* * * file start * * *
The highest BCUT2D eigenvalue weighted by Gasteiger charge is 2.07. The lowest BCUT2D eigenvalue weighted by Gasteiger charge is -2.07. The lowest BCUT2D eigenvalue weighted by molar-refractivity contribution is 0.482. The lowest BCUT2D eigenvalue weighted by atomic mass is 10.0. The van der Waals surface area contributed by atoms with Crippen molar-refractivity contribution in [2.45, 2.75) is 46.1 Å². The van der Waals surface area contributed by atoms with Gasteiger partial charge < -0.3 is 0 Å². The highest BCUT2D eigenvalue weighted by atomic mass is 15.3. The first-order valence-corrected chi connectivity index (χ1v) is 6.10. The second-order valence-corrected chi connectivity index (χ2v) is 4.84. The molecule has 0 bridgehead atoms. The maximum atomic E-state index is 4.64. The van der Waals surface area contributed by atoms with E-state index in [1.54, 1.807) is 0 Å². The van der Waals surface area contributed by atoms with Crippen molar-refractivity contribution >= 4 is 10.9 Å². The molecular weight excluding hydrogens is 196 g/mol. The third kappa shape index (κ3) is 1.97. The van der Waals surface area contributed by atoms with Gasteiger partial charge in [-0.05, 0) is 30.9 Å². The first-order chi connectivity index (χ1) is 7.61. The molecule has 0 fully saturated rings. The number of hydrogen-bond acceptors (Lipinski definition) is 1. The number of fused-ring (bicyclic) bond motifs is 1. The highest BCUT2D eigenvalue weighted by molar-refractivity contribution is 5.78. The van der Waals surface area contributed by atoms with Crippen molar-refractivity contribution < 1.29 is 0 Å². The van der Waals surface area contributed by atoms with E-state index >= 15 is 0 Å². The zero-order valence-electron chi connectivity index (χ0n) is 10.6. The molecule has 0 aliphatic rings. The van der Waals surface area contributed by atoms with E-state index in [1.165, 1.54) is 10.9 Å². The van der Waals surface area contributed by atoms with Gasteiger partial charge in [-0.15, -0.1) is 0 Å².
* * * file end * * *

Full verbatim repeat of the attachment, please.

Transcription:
The highest BCUT2D eigenvalue weighted by Gasteiger charge is 2.07. The lowest BCUT2D eigenvalue weighted by Gasteiger charge is -2.07. The lowest BCUT2D eigenvalue weighted by molar-refractivity contribution is 0.482. The lowest BCUT2D eigenvalue weighted by atomic mass is 10.0. The van der Waals surface area contributed by atoms with Crippen molar-refractivity contribution in [2.45, 2.75) is 46.1 Å². The van der Waals surface area contributed by atoms with Gasteiger partial charge < -0.3 is 0 Å². The highest BCUT2D eigenvalue weighted by atomic mass is 15.3. The first-order valence-corrected chi connectivity index (χ1v) is 6.10. The second-order valence-corrected chi connectivity index (χ2v) is 4.84. The molecule has 0 bridgehead atoms. The maximum atomic E-state index is 4.64. The van der Waals surface area contributed by atoms with E-state index in [1.54, 1.807) is 0 Å². The van der Waals surface area contributed by atoms with Crippen molar-refractivity contribution >= 4 is 10.9 Å². The molecular weight excluding hydrogens is 196 g/mol. The third kappa shape index (κ3) is 1.97. The van der Waals surface area contributed by atoms with Gasteiger partial charge in [-0.05, 0) is 30.9 Å². The first-order chi connectivity index (χ1) is 7.61. The molecule has 0 fully saturated rings. The number of hydrogen-bond acceptors (Lipinski definition) is 1. The number of fused-ring (bicyclic) bond motifs is 1. The highest BCUT2D eigenvalue weighted by molar-refractivity contribution is 5.78. The van der Waals surface area contributed by atoms with Crippen molar-refractivity contribution < 1.29 is 0 Å². The van der Waals surface area contributed by atoms with E-state index >= 15 is 0 Å². The zero-order valence-electron chi connectivity index (χ0n) is 10.6. The molecule has 0 aliphatic rings. The van der Waals surface area contributed by atoms with E-state index in [1.165, 1.54) is 10.9 Å². The van der Waals surface area contributed by atoms with Gasteiger partial charge in [-0.15, -0.1) is 0 Å².